The nude reclining on the bed below the skylight

Dozes lightly before arranging herself in the desired pose.

She has a few minutes to half-nap, languid while the artist mixes his paints.

He fixes his next canvas on the waiting easel. turns and gestures 'it's time'...

His model stretches, then composes her form as he directs her...

Fruit flies circle last week’s still life as

The scent notes of paint and linseed and basking nude warmed

By the sunshine streaming down from above

Meet rotting fruit, entwining to produce a haunting perfume.

A whiff of country lavender hung to dry is superfluous, distracting.

The artist feels a little drunk with it all and hums what he remembers

Of the haunting gypsy folk tune he heard out in the street last night.


Robin said...

So many lovely images here....each one is like a miniature portrait, yet they all tie together nicely at the end with the mention of gypsies again. I especially like the one of the Artist et Model in Paris. Visually stunning words!

A wonderful surprise for me to read and dream while I have my morning coffee.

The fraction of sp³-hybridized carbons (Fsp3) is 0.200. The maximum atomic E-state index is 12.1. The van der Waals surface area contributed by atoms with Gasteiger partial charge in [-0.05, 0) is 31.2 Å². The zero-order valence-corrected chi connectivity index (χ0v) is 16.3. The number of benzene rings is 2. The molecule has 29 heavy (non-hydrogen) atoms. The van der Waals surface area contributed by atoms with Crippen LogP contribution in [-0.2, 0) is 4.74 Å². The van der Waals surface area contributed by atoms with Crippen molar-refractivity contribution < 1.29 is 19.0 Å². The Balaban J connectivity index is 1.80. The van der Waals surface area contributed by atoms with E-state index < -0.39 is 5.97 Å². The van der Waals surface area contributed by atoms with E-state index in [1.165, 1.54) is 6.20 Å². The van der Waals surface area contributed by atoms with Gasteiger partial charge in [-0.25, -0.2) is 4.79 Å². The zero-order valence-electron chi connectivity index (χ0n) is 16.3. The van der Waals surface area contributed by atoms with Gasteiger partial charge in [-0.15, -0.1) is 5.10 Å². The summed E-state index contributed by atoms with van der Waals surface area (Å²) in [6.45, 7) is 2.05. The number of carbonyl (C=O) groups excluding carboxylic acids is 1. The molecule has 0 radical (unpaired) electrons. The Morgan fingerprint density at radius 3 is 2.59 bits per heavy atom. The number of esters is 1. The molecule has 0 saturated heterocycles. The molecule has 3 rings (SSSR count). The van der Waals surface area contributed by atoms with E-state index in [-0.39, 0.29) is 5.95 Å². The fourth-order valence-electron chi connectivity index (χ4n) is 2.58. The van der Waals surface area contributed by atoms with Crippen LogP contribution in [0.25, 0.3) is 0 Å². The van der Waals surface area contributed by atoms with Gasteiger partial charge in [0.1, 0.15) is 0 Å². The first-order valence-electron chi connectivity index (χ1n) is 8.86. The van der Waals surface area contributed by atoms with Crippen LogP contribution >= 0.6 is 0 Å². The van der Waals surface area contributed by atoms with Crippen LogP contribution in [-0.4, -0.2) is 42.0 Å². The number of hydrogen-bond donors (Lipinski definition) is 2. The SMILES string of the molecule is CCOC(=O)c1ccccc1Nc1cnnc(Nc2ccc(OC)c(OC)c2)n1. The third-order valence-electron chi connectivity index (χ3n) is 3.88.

Thank you Suki! Have a wonderful Saturday! (I am "riding with the Walkures again" tonight!


♥ Robin ♥

soulbrush said...

what a talent

Anonymous said...

Oh thankyou Suki for sharing your friend's poetry: this resonated so with me, calmed my tired mind; I felt I sat at her elbow and watched her pen on the page, black or sepia ink, words running wheresoever she willed. And I understand just what personal joy comes from a poem well-crafted and could empathise with you and your friend for hour upon endless hour. A.

~Babs said...

These are all very well written in my opinion Suki. I enjoyed them very much.
Your friend has lots of soul.

"My Bonnet Lies Beside Me" may be my favorite,,,very rich in it's simplicity.It creates such a beautiful picture in my mind, with so few words.
Thanks for posting them.

willow said...

I especially like the opening line of Gypsy Campfire. Your friend is a very talented poet!

Your szechuan noodles were a huge hit at the manor this weekend! Since I have adult sons randomly wandering in and out, I made a whopping double batch. It's going to be a regular here this summer. Thank you!! xx

sukipoet said...

Willow thanks for the feedback on the noodles.!! another advantage is they are easy to make.

Everyone, my friend susan says thanks for your comments on her poem. For some reason she can't remember her password or something, and thus finds it impossible to post a comment on my blog or even find her own blog???Otherwise, she would thank you all herself.

Anonymous said...

Lots of visuals! The last is my favorite because it's about an artist and it also mentions the gypsies of a previous poem.